Tested version: 0.9.1
Latest version: 1.4.10
Requires Android: from 2.1
We’ve been debating which player to use in order to play music and videos long before the advent of smartphones. Back in the day we used to argue about which player worked best for our computers—and the Winamp-Player has been a faithful companion for PC since 1997. The Beta version of Winamp is now also available for Android phones.
This review was written by Andrew Gruetzner.
Features & Use
The difference between the Android Winamp and its big brother PC Winamp is that it can only play audio files (MP3, AAC, OGG, WAV). Music files can be categorized on the SD card according to title, artist, or album—and that’s it, unfortunately. It isn’t possible to organize your collection by genre, for example. To make up for that it is possible to create playlists and Winamp automatically creates lists of the songs you listen to most frequently.
Along with the album cover, you will find buttons that allow you to navigate through your tracks on the display. There are also shuffle and replay functions. When listening to a track you can also jump to the artist who is performing the song or the album from which it is taken. A convenient search function helps you find the song, artist, or album you’re looking for, even when you’re music collection is considerable.
Winamp also boasts the following extra features:
• You can set a song to be your ringtone.
• You can search for more details about a song in Google or YouTube which also makes it possible to play video clips on YouTube.
• If you’ve installed the Last.fm app on your Android, you have the option of having Winamp scrobble the songs you’ve played.
• The app can set up its own lockscreen, which means that you can use Winamp without unblocking the display. During the testing phase the Winamp lock blocked the original block, which meant that I had to unlock the display twice: annoying.
• My favorite feature: synchronizing music via USB or WLAN. In order to benefit from this feature you must have Winamp 5.59 Beta installed on your PC.
Synchronizing via USB didn’t work for me during the testing phase (Winamp kept crashing on my computer), but the WLAN option worked out really well. After my phone had connected to the router it appeared on my computer and I was able to sync data. However, Winamp set up a new folder for each artist or band on my SD card, which turned my SD card into a big mess. It would be more convenient if it were possible to select one folder.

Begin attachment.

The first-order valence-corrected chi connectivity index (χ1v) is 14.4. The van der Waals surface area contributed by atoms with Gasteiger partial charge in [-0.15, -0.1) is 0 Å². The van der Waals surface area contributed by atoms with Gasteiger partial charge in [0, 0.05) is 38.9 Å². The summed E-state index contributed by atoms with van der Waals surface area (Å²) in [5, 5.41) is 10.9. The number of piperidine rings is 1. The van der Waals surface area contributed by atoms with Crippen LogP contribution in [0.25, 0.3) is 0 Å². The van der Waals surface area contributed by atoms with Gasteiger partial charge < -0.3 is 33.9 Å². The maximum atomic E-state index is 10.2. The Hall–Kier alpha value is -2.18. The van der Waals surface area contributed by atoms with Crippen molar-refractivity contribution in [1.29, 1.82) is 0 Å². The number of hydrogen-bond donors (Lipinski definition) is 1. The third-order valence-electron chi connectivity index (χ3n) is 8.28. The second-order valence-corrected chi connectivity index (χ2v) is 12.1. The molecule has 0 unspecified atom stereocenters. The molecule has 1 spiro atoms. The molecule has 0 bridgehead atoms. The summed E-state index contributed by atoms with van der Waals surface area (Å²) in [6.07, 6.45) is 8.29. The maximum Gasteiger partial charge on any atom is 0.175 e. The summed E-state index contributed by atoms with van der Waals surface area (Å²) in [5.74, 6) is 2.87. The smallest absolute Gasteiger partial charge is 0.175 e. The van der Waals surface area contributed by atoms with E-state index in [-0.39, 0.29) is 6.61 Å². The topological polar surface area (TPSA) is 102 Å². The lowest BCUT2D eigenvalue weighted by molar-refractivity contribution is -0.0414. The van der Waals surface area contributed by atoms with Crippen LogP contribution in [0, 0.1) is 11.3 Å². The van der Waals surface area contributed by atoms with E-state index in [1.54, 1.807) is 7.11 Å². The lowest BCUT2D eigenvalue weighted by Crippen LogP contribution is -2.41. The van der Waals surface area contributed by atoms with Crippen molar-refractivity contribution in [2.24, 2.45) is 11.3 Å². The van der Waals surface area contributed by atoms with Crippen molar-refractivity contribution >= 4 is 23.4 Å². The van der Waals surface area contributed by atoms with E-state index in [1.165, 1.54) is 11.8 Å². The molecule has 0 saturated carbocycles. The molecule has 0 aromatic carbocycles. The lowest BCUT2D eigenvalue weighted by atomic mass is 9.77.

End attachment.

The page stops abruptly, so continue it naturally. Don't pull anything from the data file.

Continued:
Screen & Controls
Using Winamp is easy and intuitive on the whole. The app’s most important elements (choice of artist/title/album, playback lists, search function) are shown on the main display and all the other functions can be found easily. The widget that comes with the app provides you with the most important functions including cover art and infos about songs, viewable from the homescreen.
Navigating the music is also possible via headset. The way playback lists can be organizing could still be improved as at the moment it’ looking rather notchy and it can become taxing, especially if you’ve got a lot of music.
Winamp isn’t a bad player, but it isn’t a great one, either. The Beta version is pretty decent and it offers a few very cool features, but it isn’t quite there yet. The player could be expanded in various areas. The app would be an “all-rounder” if it provided options that enabled web-streaming or video playback, for example.
Speed & Stability
Winamp reacts quickly, the playback lists make their way across the display without much lagging, and you generally don’t have to wait much for tracks to be played—in other words, the app’s speed is perfectly acceptable.
You can get Winamp for free from the Android Market.
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